“It’s almost time for us to be eligible for citizenship,” my dad said over the phone the other day. Those words caused a bittersweet feeling in me. Ever since we moved from Peru to Puerto Rico 20 years ago, our lives basically depended on whether we got our visa renovated or not. I always lived with fear of getting too attached to a place that I would have to abandon at any given moment.
That is exactly what happened in 2008 when a simple mistake from our immigration lawyer complicated our visa renovation process and it wasn’t going to get approved on time. So in order to not be illegally in the United States territory, we had to immediately get out of the country and continue the visa process while living in the Dominican Republic –which was the best option we had in order to be closer to Puerto Rico. At 13 years old, I had to pack all my things as soon as I could, in less than two weeks, to move somewhere I knew nothing about. My parents’ worried faces were also overwhelmed with sadness.
Even though my dad was able to apply for his work visa again, we weren’t 100% sure it was going to be approved. Another wave of uncertainty covered every move we made in the maybe temporary or maybe permanent life that we were building starting from zero, while living on the island next door of the one we wanted very badly to make a home. However, I went to school, I joined a soccer team, I made friends, and I learned to adjust. But never settle; I would never dare to settle.
Around a year and a half later, my dad got his visa approved and we moved back to Puerto Rico as soon as we could. I thought I was going to go back to where I left everything but I was changed, I evolved into another version of me that didn’t necessarily fit in. My accent changed a bit, my style was completely different, and I couldn’t deny the feeling that I was at a country that didn’t accept me. I even felt more alienated when my classmates made fun of me because I was just different. They always called me “la peruana,” which for me was a constant reminder that I was an outsider.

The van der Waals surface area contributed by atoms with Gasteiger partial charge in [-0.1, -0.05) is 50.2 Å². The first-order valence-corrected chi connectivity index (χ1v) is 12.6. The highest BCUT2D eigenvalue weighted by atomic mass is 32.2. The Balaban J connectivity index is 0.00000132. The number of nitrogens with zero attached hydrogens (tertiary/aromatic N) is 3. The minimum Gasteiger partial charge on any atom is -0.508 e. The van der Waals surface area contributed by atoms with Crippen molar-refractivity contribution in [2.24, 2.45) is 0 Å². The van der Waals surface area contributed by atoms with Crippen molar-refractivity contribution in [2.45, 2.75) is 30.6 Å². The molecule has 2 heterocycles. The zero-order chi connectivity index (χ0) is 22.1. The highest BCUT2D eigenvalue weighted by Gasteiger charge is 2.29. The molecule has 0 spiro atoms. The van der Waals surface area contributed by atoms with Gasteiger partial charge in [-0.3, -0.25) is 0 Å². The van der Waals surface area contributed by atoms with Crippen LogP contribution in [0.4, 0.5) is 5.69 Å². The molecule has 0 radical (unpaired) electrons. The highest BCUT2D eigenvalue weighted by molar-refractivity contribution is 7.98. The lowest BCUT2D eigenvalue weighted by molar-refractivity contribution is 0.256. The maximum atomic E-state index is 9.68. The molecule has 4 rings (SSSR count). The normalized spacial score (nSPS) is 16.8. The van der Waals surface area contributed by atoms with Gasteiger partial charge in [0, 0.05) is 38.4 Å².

Not knowing if we were ever going to get our Green Card was one of the reasons why my parents never bought a house. Instead, we moved from place to place trying to find a rented one that we could live the longest without having to pack our things again and move on to the next. And still, every time we relocated, I knew deep down that that space was temporary and that I could never really call it home.
So what was home for me? I imagined that the day I was able to become a citizen of the United States of America was going to be the exact moment when I felt like I could plant my roots and grow, when I could have that feeling of being in the right place. But, after 20 years of living in this country, with a Green Card in hand and about to be able to get that blue passport, it still feels like I don’t belong. The news tell that to me every day.
After all these years of fearing attachment, I think I’ve come to terms with the fact that this is how it’s going to be for me probably for the rest of my life. Still, the idea of being an American citizen is something that I’m even now processing in my head, and that comes with so many overwhelming feelings. But one thing that I do know is that I’m rootless and that I’m only able to grow when I’m in movement. For me, home is fresh starts, the excitement and the fear of not knowing what’s next, and filling my heart (and suitcases) with warm memories.